How to get rid of freckles?
Bleaching agents, the most conventional treatment for freckles, have limited success in masking the appearance of freckles. Bleaching agents attempt to fade the freckles to a color approximating that of the surrounding skin. However, they can sometimes lighten or darken the skin surrounding the freckles, calling even more attention to the spots. Occassionally, bleaching agents cause rashes or chemical burns. Some people have had success using alpha hydroxy acids on a regular
basis, combined with sun avoidance and the use of sunblock. Some dermatologists recommend prescription-strength retinoids for the treatment of freckles. Modern treatments for lightening freckles include freezing them with liquid nitrogen, and the use of strong acid peels or ablative laser treatments. Freezing, chemical peels and ablative laser treatments, while more effective than conventional treatments, can damage healthy skin, cause scarring and require lengthy recovery times. The use of Intense Pulsed Light is a new treatment option for those wanting to fade their freckles.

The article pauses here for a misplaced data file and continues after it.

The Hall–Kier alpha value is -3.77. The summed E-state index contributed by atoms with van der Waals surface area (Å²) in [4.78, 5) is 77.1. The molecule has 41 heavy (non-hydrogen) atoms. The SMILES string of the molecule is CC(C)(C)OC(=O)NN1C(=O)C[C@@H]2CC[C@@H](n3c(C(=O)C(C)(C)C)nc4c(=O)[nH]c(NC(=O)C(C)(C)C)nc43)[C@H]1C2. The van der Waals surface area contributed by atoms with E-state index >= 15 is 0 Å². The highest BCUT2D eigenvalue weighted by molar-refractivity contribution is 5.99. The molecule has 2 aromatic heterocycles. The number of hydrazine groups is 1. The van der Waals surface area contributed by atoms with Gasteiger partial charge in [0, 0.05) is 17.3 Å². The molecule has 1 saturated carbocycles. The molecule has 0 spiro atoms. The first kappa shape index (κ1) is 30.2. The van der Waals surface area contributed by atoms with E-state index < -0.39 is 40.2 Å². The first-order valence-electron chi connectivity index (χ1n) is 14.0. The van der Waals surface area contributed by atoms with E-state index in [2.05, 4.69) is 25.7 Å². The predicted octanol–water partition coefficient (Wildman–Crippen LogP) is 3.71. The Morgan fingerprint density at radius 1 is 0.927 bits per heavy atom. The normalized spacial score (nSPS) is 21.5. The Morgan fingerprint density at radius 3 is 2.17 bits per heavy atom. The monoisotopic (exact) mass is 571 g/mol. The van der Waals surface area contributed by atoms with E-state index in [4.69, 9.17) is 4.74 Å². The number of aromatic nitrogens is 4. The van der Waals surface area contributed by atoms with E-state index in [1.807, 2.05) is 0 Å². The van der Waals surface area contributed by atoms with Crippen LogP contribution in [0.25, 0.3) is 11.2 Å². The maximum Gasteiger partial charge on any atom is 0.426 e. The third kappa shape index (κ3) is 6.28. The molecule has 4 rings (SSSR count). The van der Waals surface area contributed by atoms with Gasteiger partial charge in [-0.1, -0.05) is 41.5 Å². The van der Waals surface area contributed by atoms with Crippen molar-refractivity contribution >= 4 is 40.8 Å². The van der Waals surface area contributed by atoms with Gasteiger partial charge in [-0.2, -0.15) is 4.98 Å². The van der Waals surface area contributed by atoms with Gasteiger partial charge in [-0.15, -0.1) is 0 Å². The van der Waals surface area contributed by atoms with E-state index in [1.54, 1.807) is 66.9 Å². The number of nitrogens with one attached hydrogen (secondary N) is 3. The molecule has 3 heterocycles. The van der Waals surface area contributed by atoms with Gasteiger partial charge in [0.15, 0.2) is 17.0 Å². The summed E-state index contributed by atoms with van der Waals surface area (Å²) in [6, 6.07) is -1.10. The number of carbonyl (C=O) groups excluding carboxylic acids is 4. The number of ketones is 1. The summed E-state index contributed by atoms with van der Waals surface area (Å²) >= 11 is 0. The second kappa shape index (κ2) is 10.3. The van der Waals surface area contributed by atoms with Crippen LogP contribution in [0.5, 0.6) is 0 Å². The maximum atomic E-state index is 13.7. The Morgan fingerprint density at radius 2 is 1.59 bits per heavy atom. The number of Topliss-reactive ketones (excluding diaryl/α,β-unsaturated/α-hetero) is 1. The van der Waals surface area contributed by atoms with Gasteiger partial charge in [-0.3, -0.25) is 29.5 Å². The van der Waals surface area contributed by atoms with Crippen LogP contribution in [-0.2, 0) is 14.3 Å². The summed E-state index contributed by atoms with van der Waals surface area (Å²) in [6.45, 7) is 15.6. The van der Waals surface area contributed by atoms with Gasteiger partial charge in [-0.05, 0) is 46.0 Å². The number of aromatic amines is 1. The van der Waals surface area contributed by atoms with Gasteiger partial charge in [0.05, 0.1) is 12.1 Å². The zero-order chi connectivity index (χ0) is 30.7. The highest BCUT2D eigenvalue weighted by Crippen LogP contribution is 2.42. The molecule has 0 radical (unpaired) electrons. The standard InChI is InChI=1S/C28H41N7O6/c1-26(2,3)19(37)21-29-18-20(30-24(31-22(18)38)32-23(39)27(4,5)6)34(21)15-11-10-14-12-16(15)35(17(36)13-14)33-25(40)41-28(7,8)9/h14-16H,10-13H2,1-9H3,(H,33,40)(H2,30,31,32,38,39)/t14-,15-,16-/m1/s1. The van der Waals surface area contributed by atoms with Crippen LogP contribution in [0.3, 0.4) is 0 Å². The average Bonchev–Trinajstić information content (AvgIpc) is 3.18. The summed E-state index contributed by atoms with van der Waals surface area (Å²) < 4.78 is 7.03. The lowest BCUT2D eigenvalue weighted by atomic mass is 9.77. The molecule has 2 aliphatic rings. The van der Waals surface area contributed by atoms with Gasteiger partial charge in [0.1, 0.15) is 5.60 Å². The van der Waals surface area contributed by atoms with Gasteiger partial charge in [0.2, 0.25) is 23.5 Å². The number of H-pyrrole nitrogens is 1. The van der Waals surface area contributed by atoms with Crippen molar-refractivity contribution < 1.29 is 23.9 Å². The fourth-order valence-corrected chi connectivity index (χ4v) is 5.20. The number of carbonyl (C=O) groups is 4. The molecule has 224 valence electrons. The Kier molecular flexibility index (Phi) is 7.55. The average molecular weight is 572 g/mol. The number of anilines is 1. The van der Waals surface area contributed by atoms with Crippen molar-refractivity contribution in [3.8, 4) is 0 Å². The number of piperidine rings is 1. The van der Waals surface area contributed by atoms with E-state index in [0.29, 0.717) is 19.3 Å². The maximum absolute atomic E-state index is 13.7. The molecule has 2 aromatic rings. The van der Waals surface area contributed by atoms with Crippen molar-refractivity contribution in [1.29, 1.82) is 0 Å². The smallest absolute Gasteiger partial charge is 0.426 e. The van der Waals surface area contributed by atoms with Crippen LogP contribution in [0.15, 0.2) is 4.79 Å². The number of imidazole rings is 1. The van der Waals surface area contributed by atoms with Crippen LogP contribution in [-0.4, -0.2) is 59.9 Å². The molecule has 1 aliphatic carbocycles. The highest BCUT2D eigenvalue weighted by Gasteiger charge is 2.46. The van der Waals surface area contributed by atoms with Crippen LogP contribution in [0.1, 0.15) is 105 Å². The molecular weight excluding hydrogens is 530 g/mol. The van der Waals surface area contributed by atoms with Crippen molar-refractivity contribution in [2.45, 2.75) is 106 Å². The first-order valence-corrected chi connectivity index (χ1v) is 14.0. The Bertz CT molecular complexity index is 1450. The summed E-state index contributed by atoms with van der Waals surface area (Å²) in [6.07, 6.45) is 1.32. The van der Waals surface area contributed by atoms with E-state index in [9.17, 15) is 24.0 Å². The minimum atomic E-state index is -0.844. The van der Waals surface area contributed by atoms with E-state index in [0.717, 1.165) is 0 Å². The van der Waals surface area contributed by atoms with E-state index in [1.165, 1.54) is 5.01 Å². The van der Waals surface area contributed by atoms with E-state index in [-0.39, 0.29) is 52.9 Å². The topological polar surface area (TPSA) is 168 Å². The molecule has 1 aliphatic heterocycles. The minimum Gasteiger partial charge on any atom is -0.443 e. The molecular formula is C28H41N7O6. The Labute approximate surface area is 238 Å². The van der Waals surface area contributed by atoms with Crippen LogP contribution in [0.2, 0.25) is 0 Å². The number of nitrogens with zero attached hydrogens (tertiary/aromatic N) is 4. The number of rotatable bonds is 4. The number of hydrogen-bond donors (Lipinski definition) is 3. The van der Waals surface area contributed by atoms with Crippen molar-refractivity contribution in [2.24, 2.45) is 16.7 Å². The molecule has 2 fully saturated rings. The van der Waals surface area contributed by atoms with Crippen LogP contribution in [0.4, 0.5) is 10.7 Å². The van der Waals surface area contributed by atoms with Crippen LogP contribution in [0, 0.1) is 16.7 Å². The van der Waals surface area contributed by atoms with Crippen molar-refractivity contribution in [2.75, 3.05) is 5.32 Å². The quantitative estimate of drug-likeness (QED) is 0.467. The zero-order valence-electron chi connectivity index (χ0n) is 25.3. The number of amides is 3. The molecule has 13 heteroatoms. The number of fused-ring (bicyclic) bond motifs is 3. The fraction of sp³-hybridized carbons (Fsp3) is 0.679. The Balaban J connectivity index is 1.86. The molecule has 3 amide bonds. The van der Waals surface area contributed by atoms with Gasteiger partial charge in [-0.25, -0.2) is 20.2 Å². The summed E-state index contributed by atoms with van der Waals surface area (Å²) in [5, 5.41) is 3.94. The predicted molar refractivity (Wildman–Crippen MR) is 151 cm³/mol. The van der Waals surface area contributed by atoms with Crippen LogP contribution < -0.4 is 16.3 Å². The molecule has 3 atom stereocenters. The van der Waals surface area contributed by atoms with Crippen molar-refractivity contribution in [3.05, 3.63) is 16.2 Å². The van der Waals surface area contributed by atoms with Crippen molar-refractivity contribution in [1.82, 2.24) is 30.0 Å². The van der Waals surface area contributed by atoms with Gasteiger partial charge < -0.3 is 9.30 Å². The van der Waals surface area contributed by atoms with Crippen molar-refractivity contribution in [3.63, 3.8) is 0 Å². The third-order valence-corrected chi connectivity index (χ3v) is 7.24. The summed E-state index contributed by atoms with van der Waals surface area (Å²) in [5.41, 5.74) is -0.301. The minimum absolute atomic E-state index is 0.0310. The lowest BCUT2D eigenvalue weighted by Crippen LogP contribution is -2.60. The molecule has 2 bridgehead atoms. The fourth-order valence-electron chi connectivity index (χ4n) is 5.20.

Freckle removal is easily achieved with lasers. Before lasers, it was difficult to remove freckles because the lesions are so small. But with laser, the treatment can be pinpointed at even a very small spot. Other methods used to remove freckles include laser resurfacing, Retin-A, and chemical peels. Laser resurfacing is a pretty significant procedure to recover from, so it is usually done only when there is severe sun damage or undesired wrinkles to remove as well. Retin-A is a good treatment, but good results take several to many months of use of the product. Chemical peels are of two main types, superficial, and deeper. The superficial peels, such as glycolic peels, are able to remove freckles, but usually with many repeated treatments. The deeper peels will get rid of freckles all at once, but recovery is more significant.